Trees in eerie colors, fairy tale flowers, and children outlined against the forest in a parade of prettiness… Even before the first step was taken, this A Midsummer Night’s Dream ballet was enchanting.
The applause turned into an ovation at the Opéra Bastille in Paris, but it was not only for the dancers, nor for this interpretation of George Balanchine’s ballet from 1962. It was also for the costumes of Christian Lacroix, who, since his couture house went into administration in 2009, has concentrated on costume design on an international scale.
From 200 dresses glowing in red or turquoise velvet, through intricate lace as delicate as a spider’s web, to one million Swarovski crystals twinkling in tulle or tiaras – this was an on-stage echo of the intensely decorative clothes the designer once sent down the runways.
But Lacroix himself, known for couture work as light, pretty, sweetly colored, and appetizing as a plate of macaroons, is quick to correct the theory that he took to the theatre after his fashion business closed. His interest in costume started back in 1985 during his early role as designer at the house of Jean Patou.
“I didn’t think about fashion; I thought about theatre,” Lacroix tells me. “Fashion was an accident.” After two decades of his own brand, where the effervescent effects and exceptional handwork marked fashion history, does the designer, more than 30 years on, really believe he was wedded to the wrong cause?
“Of course I loved couture as much as theatre. I think I took the path I did because the 1980s and 1990s were so very theatrical and operatic that everyone played their part,” the designer says.
“But I never tried to create a fabric, a cut, or a new silhouette. I just wanted to create ambiences that were theatrical or cinematic, starting with intimate images, historicism, and folklore.”
The surprise of the ballet was that instead of the usual stage sets, Lacroix appeared to use the same brush strokes and textures for the backdrops as for the costumes. So as tutus bounced to the rhythm of the dance, splashes of paint, the color of bougainvillea, appeared on the underside of the tulle in graduated layers of color – just as a similar shade could be found in the magic forest. There, flat flowers appeared to zoom in and out, as if they were digital projections, while the rich colors were set off by the mud brown of Bottom’s donkey head.
Add the effect of fireflies twinkling in the tree canopy at the finale and both set and costumes seemed like an artist’s canvas.
Lacroix explains the painterly effects: “The colors are dyed, like the rose-pink tulle under the tutus, occasionally repainted, often chosen from existing palettes – but it is the way the light is used that gives them a feeling of being unreal and dreamlike.”
The costumes had two major fashion supporters. First, sponsor Nadja Swarovski, who had worked previously with Lacroix in 2011, threw herself and her team of 70 into the task of “crystallizing” 210 costumes and 90 headpieces, including crowns, tiaras, and diadems. That involved 10 000 hours of work, weaving crystals and pearls into tulle and organza, including the creation of whisper-delicate butterfly wings.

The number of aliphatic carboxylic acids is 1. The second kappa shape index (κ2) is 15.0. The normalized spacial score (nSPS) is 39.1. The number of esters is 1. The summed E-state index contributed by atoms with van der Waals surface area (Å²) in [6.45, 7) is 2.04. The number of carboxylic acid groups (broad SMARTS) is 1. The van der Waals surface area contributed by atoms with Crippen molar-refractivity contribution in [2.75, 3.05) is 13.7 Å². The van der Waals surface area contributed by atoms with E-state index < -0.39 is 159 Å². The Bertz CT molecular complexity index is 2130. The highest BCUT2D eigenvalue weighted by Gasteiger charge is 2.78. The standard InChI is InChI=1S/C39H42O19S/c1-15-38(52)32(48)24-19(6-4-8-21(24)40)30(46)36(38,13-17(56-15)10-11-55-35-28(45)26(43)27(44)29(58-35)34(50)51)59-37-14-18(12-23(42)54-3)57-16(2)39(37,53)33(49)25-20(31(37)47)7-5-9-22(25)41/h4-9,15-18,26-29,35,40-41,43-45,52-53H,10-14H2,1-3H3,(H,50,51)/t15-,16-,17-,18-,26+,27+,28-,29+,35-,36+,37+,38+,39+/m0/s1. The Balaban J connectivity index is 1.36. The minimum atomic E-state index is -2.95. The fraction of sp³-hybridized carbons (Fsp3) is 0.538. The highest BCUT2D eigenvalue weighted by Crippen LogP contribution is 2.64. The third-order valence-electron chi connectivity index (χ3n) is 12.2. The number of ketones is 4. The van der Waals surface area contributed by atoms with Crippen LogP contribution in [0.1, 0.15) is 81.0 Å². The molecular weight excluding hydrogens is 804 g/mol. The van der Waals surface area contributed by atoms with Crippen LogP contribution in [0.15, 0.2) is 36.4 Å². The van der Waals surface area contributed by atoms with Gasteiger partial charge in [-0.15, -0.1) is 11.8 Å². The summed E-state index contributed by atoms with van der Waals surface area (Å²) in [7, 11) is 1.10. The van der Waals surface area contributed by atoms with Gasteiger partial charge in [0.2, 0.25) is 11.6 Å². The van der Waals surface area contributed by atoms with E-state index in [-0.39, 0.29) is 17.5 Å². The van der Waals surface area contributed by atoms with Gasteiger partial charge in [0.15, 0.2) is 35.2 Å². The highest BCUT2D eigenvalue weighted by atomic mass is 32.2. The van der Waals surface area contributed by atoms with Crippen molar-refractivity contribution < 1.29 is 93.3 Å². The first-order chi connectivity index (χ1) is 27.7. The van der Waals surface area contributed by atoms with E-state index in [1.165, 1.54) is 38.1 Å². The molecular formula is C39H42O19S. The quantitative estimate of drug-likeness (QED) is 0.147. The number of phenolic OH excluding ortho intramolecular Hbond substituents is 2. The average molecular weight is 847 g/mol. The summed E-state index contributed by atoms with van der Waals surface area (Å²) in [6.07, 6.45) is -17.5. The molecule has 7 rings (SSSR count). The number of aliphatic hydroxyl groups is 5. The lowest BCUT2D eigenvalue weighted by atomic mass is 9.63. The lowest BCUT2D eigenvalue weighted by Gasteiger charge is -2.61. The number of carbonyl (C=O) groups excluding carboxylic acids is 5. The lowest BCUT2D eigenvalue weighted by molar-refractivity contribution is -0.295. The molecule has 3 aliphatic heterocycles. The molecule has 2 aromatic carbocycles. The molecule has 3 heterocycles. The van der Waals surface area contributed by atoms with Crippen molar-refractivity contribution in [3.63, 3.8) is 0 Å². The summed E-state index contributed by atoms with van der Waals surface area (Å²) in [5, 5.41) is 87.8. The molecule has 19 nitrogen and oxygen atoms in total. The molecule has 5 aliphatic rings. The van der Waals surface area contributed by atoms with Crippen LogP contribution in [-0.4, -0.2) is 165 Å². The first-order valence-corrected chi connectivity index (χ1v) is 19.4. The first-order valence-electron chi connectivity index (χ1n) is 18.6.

The other collaborator in decorative art was the dentelle lace-and-tulle weaving by Sophie Hallette in Caudry, northern France. She works with international fashion houses and also teaches at Central Saint Martins school in London, and created the lace for the Duchess of Cambridge’s Alexander McQueen wedding dress.
“We worked for nearly three months on the ballet – with Chantilly lace, embroidered handwork, and metallic gold,” the couture lacemaker says.
The only thing constraining the orgy of gorgeousness for the ballet costumes was the New York-based George Balanchine Trust, which required all the costumes and sets to be approved before they could go on stage in Paris.
Xavier Ronze, head of couture at Paris Opera Ballet, was in charge of making sure that his team of 36 costumiers appreciated the importance of Lacroix’s vision for the success of the spectacle over the two months they worked on it. Every drawing, element of stage decoration, and outfit had to be approved and validated by the George Balanchine Trust. “It’s entirely a Lacroix universe – his propositions, his colors, his ribbons – but we were always thinking what Mr Balanchine would have wanted,” Ronze says.
So what had inspired Lacroix to create this picture-postcard vision of William Shakespeare’s 1595 play?
“For me, the ambience was in those old books you might find in the attic or at the flea market,” the designer says. “I was thinking about old illustrations, often the ones in 19th-century English children’s books. Like Alice, I wanted to go through the other side of the mirror. I adore old-fashioned pop-up books, too. Then there is the work from the 1840s to 1880s of the British artist Richard Dadd in the Victoria and Albert Museum. And there was an exhibition about paintings of fairies at the Royal Academy of Arts in London in 1997 and the Frick Collection in New York in 1999. I based a whole couture collection on that theme.”
So when did that moment come, when Lacroix switched his fascination with the performing arts – “music, decor, makeup, costumes, history” – towards fashion?
“When I was a child, I wanted to be a costumier: I didn’t think about fashion, but about the films of Fellini and Visconti,” the designer says. “It’s not that I couldn’t find a job in the theatre, but I was pushed towards fashion by friends already in the profession. But when I met with Karl Lagerfeld in 1978, he immediately saw the theatrical side of my portfolio and gave me contacts in that milieu.
With hindsight, it was the fashion shows as spectacle that remain my happiest memories of couture. But I have no regrets.”
A Midsummer Night’s Dream (Le Songe d’une nuit d’été) runs for nine performances at the Opéra Bastille until March 29 2017